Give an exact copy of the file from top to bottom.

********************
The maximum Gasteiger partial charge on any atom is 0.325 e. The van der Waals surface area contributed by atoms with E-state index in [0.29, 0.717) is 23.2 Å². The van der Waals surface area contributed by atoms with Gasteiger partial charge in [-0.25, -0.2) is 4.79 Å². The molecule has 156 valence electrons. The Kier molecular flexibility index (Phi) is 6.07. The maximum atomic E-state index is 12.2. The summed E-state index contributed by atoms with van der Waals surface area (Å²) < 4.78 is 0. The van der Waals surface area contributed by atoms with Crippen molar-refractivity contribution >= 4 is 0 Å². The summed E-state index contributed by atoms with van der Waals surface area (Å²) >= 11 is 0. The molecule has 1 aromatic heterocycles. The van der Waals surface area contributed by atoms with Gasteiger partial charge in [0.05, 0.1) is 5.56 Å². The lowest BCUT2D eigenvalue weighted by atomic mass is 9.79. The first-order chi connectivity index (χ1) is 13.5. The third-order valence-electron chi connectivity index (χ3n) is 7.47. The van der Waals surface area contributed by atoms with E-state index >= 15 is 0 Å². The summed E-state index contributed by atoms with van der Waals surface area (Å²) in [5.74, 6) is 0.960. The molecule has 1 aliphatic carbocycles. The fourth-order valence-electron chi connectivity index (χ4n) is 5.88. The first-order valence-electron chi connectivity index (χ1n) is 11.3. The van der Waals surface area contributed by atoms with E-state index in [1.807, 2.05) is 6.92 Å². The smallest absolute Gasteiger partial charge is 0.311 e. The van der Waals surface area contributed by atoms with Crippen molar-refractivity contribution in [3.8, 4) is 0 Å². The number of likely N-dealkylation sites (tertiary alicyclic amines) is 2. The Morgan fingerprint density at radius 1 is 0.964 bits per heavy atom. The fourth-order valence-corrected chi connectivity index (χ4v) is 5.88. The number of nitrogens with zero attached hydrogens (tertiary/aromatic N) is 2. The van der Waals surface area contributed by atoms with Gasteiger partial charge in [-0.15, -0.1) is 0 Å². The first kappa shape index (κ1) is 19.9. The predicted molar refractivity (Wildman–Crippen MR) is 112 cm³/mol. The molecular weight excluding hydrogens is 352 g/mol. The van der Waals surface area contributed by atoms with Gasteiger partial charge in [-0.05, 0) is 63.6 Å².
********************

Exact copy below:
The maximum Gasteiger partial charge on any atom is 0.325 e. The van der Waals surface area contributed by atoms with E-state index in [0.29, 0.717) is 23.2 Å². The van der Waals surface area contributed by atoms with Gasteiger partial charge in [-0.25, -0.2) is 4.79 Å². The molecule has 156 valence electrons. The Kier molecular flexibility index (Phi) is 6.07. The maximum atomic E-state index is 12.2. The summed E-state index contributed by atoms with van der Waals surface area (Å²) < 4.78 is 0. The van der Waals surface area contributed by atoms with Crippen molar-refractivity contribution >= 4 is 0 Å². The summed E-state index contributed by atoms with van der Waals surface area (Å²) >= 11 is 0. The molecule has 1 aromatic heterocycles. The van der Waals surface area contributed by atoms with Gasteiger partial charge in [0.05, 0.1) is 5.56 Å². The lowest BCUT2D eigenvalue weighted by atomic mass is 9.79. The first-order chi connectivity index (χ1) is 13.5. The third-order valence-electron chi connectivity index (χ3n) is 7.47. The van der Waals surface area contributed by atoms with E-state index >= 15 is 0 Å². The summed E-state index contributed by atoms with van der Waals surface area (Å²) in [5.74, 6) is 0.960. The molecule has 1 aliphatic carbocycles. The fourth-order valence-electron chi connectivity index (χ4n) is 5.88. The first-order valence-electron chi connectivity index (χ1n) is 11.3. The van der Waals surface area contributed by atoms with E-state index in [1.807, 2.05) is 6.92 Å². The smallest absolute Gasteiger partial charge is 0.311 e. The van der Waals surface area contributed by atoms with Crippen molar-refractivity contribution in [3.8, 4) is 0 Å². The number of likely N-dealkylation sites (tertiary alicyclic amines) is 2. The Morgan fingerprint density at radius 1 is 0.964 bits per heavy atom. The fourth-order valence-corrected chi connectivity index (χ4v) is 5.88. The number of nitrogens with zero attached hydrogens (tertiary/aromatic N) is 2. The van der Waals surface area contributed by atoms with Gasteiger partial charge in [-0.15, -0.1) is 0 Å². The first kappa shape index (κ1) is 19.9. The predicted molar refractivity (Wildman–Crippen MR) is 112 cm³/mol. The molecular weight excluding hydrogens is 352 g/mol. The van der Waals surface area contributed by atoms with Gasteiger partial charge in [-0.05, 0) is 63.6 Å².